When Central Australia slipped and trembled
The 2016 magnitude 6.0 earthquake in the Petermann Ranges gives researchers key insights into how some faults may break in Australia to produce larger earthquakes
On average, Australia experiences a magnitude six or larger earthquake every 8.5 years.
Australia’s vastness and highly concentrated population centres reduce our exposure to most of these earthquakes, like the July 2019 magnitude (Mw) 6.6 earthquake that occurred far beneath the Indian Ocean about 300 kilometres west of Broome in Western Australia.
However, our seismic risk is not insignificant, and learning about the conditions that control the location and severity of our earthquakes is a critical part of evaluating our exposure to this hazard.
The magnitude 5.6 Newcastle earthquake in 1989 that claimed 13 lives and caused an economic loss of $A4 billion exemplifies the potential risk Australian cities are exposed to even if a moderate earthquake occurs near them.
The largest on-shore Australian earthquake in the last 20 years, a magnitude of 6.0, occurred on 21 May 2016 around 3:45 am (local time) in a remote desert region of Central Australia near the Petermann Ranges.
But what caused Central Australia’s old, strong, and cold cratonic crust to break and produce this significant earthquake?
Our research provides new insights into how weak rock layers embedded in the strong Australian crust may have played a role in setting off this rare earthquake.
Earthquake near-field investigation
Agencies like Geoscience Australia and the United States Geological Survey estimated the magnitude and approximate location of the 2016 Petermann earthquake within hours.
The shallow hypocentre (that sits within the uppermost five kilometres of the crust) suggested a surface rupture was probable and led us to rapidly deploy our earthquake response team to carry out an earthquake ‘near-field investigation’.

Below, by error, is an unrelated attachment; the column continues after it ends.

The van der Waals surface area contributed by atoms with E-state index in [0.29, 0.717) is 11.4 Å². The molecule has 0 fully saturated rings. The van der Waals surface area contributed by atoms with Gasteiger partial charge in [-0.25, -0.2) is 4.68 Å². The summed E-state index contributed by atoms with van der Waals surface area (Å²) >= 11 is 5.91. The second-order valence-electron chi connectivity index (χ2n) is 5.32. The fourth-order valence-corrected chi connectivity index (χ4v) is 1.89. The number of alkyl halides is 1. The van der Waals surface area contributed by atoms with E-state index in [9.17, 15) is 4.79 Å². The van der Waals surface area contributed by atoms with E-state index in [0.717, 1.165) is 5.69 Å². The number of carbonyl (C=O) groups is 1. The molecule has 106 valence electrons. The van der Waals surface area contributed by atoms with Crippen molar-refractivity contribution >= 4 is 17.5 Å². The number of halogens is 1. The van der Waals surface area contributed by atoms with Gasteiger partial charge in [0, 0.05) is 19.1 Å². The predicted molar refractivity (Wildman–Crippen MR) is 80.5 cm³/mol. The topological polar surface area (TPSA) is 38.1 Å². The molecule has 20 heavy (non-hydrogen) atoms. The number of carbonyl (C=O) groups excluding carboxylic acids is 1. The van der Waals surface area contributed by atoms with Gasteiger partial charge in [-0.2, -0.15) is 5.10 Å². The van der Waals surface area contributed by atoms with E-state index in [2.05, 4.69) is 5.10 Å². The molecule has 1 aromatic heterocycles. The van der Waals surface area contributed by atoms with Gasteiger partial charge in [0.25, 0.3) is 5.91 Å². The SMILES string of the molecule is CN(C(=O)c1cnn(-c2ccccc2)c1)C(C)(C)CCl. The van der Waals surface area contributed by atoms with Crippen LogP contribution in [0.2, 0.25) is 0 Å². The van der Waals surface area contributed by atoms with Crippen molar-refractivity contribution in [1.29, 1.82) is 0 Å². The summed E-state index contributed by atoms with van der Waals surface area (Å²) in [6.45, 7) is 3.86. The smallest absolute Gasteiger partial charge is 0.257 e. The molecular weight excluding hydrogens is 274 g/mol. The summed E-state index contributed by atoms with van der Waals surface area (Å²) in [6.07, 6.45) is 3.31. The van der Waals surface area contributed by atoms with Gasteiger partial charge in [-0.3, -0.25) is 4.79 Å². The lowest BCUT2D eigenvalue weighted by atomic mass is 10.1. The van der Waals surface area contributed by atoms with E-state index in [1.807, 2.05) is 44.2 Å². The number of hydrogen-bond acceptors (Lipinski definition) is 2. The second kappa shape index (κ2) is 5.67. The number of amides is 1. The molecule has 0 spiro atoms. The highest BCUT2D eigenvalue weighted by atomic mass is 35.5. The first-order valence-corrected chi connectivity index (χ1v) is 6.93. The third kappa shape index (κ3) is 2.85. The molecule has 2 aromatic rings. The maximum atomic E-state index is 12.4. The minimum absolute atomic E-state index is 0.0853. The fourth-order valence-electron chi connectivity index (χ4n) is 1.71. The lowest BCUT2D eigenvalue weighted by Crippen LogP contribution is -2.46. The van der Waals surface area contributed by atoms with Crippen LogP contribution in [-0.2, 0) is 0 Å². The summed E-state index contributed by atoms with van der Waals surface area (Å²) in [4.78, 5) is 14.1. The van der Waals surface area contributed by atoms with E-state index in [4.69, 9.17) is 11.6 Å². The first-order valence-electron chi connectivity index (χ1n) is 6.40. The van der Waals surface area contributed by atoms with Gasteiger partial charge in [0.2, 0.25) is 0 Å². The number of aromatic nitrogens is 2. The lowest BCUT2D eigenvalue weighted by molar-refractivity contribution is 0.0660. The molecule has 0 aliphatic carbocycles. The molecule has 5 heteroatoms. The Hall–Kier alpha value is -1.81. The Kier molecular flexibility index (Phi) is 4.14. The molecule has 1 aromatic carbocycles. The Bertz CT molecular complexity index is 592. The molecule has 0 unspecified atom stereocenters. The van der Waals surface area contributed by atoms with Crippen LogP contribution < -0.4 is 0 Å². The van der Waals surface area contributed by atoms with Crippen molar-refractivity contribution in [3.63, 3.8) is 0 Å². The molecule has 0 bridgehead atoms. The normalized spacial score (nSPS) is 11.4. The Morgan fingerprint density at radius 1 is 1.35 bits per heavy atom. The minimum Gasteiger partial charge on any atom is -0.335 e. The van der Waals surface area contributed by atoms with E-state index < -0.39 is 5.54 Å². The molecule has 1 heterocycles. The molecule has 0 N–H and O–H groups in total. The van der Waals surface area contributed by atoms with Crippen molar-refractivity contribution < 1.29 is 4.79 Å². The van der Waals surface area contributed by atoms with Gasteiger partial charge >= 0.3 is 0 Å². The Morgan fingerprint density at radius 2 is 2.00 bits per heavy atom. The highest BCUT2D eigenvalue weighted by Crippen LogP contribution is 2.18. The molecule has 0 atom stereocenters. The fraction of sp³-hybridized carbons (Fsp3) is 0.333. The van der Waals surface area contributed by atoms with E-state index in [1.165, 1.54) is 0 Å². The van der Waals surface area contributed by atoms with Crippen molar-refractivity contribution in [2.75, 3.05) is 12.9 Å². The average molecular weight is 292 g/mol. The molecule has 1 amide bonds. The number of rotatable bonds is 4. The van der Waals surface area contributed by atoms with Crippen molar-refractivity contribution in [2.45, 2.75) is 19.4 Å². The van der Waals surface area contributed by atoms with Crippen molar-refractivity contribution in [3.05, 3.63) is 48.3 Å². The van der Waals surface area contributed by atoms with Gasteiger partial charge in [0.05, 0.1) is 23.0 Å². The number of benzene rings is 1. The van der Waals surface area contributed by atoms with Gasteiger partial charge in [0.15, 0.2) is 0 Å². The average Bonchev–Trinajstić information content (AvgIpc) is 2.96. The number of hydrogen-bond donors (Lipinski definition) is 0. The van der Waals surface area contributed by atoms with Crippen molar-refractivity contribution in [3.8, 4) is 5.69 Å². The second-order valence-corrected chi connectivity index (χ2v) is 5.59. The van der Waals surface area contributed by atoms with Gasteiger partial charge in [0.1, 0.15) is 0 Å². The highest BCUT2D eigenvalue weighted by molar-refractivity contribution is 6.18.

Together with Geoscience Australia, we also rapidly installed 10 seismometers in the epicentral region to record aftershocks. These locations could be used to determine the subsurface geometry of the fault plane.
Despite a major desert storm severely hampering field work, our geologists scoured the land for evidence of a surface rupture, both on foot and using a drone. They eventually located evidence of the rupture two weeks into their field work.
As a result, we were able to map the deformation associated with a 21 kilometre long trace of a surface rupture in detail – where the ground had up lifted with a maximum vertical displacement of one metre.
Data collected from this earthquake near-field investigation allowed us to determine the physics of the fault rupture associated with the Petermann earthquake, helping us to understand Australia’s seismic hazard.
The ‘sticky’ patches
Following a major earthquake, smaller aftershocks occur on ‘sticky’ patches in and around the fault plane that didn’t fail completely in the mainshock. Locating these aftershocks allows seismologists to map out the geometry of the fault plane that slipped during the mainshock.